August 16, 1833

16 August: In the morning, beautiful, clear weather; hot during the day, though moderated by the wind. At 7:30 Mr. Mitchell suggested a ride to the place on the Missouri where he wants to build the new fort. M16At 7:30, 71°F [21.7°C]. At 7:30 we rode out of the fort, crossed the prairie behind it, and climbed the range of hills stretching beyond it. On them there is a plateau that extends to the deeply hollowed bed of the Teton River (Rivière aux Tettons, called Unnehkiesisatt by the Blackfoot). This little river flows through a beautiful valley, which is completely filled with tall, shady cottonwoods, and empties into the Marias River (Marayon) not far from its outlet into the Missouri. About 3 1/2 to 4 miles from Fort McKenzie, it comes as close to the Missouri as the Nishnabotna, or even closer, and the land lying between is certainly not wider than 500 to 600 paces. On our way we first came upon a prairie dog village; the small animals sat on their mounds and burrows and emitted their loud squeaks. The whole prairie was burnt and dry, and I saw only a few plants unfamiliar to us; the seeds of many other familiar ones had already ripened.

On the elevated plain we saw two Indians riding, who, when they caught sight of us, turned their horses around and galloped toward us. Because we were carrying our double-barreled guns in a horizontal position, the Indians had probably assumed that we were unarmed and wanted to beg from us or flabbergast us. M17Mr. Mitchell had a similar experience last summer, when he learned how such individual meetings with the Indians can turn out. He rode out unarmed with a companion and encountered two Indians, who immediately demanded tobacco from them. He had only a small piece, which he gave them; but they demanded more. When he said he did not have any more, they tossed the piece he gave them at his head and demanded his knife, whereupon one of them cocked his gun and the other laid an arrow to his bow. Mr. Mitchell indicated [that] the next day they should come to the boat, where he would give them tobacco, and after brief deliberation, they let him go. On the next day they came to the bank of the Missouri where the ship was anchored, but [they] were not so bold as to make their presence known; there would have been serious words with them. Meanwhile Mr. Mitchell decided never to leave the fort unarmed in these regions. One can never trust these people out in the open, when one is in a small group; in [the] case of [just] a few men, it is always dangerous, as will be seen immediately.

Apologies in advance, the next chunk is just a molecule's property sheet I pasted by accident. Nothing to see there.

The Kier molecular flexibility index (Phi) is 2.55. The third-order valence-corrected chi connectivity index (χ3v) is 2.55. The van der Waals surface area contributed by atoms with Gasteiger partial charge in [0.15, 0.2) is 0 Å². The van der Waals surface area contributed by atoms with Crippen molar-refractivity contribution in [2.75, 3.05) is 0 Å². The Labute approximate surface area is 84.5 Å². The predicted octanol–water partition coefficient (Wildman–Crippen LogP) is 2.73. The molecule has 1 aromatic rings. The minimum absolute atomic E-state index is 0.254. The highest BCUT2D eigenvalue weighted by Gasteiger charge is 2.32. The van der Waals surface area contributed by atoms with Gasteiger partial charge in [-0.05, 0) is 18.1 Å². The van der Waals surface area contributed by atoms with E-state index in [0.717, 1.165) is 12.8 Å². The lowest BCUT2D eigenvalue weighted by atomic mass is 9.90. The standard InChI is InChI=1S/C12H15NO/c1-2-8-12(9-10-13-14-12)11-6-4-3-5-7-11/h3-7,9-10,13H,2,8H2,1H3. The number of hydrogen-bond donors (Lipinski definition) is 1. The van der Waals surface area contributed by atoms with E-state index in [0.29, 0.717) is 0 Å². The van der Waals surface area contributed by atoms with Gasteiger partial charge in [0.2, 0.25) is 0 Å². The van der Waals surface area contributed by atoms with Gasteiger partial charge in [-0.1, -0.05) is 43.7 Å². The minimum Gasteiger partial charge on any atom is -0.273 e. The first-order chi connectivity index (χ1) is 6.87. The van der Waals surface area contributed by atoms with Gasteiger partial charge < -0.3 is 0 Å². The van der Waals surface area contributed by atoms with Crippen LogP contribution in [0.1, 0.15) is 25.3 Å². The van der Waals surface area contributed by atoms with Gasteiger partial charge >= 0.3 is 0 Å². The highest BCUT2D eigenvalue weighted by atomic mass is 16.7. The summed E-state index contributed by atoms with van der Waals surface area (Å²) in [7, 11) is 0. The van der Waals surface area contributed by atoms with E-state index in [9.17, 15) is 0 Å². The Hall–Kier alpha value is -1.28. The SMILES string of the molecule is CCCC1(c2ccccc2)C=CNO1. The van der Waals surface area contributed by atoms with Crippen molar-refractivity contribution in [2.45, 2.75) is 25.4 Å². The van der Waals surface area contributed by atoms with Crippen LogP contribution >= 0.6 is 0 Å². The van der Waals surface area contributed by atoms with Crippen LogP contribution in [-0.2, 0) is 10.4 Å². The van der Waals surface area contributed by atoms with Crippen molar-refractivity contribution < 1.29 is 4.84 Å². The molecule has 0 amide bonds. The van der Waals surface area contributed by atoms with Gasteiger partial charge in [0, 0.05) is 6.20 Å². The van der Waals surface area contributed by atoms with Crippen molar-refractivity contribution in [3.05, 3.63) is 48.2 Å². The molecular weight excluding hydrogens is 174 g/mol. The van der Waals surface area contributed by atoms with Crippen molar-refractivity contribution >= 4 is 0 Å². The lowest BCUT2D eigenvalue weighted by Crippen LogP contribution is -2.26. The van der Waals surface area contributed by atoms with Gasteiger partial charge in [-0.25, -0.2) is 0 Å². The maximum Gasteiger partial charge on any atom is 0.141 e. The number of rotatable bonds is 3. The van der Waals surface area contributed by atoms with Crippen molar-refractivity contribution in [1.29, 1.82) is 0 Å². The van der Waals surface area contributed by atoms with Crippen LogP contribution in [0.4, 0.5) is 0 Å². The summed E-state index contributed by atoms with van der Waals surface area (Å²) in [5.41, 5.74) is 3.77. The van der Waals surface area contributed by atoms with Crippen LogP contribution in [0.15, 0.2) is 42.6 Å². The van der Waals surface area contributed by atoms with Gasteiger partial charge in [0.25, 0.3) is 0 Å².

They came rather close to us; then they suddenly turned around and galloped away—they had spotted our guns. At a distance they stopped and spoke with each other; one of them gave the other his weapons and came riding up to us. He was naked except for his buffalo hide and rode on a thin white horse with nothing but a whip in his hand. Through sign language he told us that another young man had abducted his sister, the wife of the comrade riding with him. They were looking for him in order to shoot him. He looked for tracks in the path we were riding on and then left us.

Somewhat farther on, we met about twenty men from the fort, all armed, and two two-wheeled carts on which their bedding and food had been loaded. The men were supposed to trim and fell timber for the new fort, to stay out all week, and not to return until Saturday. Others had been sent out to burn charcoal for the blacksmith, which is well produced from cottonwood trees.

We rode off and reached the edge of the hills, from which we had a very beautiful view. To the right flowed the Teton River (Rivière aux Tettons), M18Unnehkiesisatt. so named by the Indians for a pair of roundish mountains. We saw the valley all densely filled with the crowns of tall trees, so that it created a fresh green strip in the brownish gray, bare, and scorched region. On a meadow near the woods were threeFigure 12.6. Map of Fort McKenzie.or four Indian leather [tipis]. If one looked to the left from this ridge, one saw a big bend of the Missouri in the immediate vicinity, along which there were also several beautiful cottonwood groves and green expanses covered with luxuriant grass. A brook called Snow River by Lewis and Clark emptied at the right bank of the Missouri. M19The Lewis and Clark map is very accurate and
precise for the entire region around Fort McKenzie.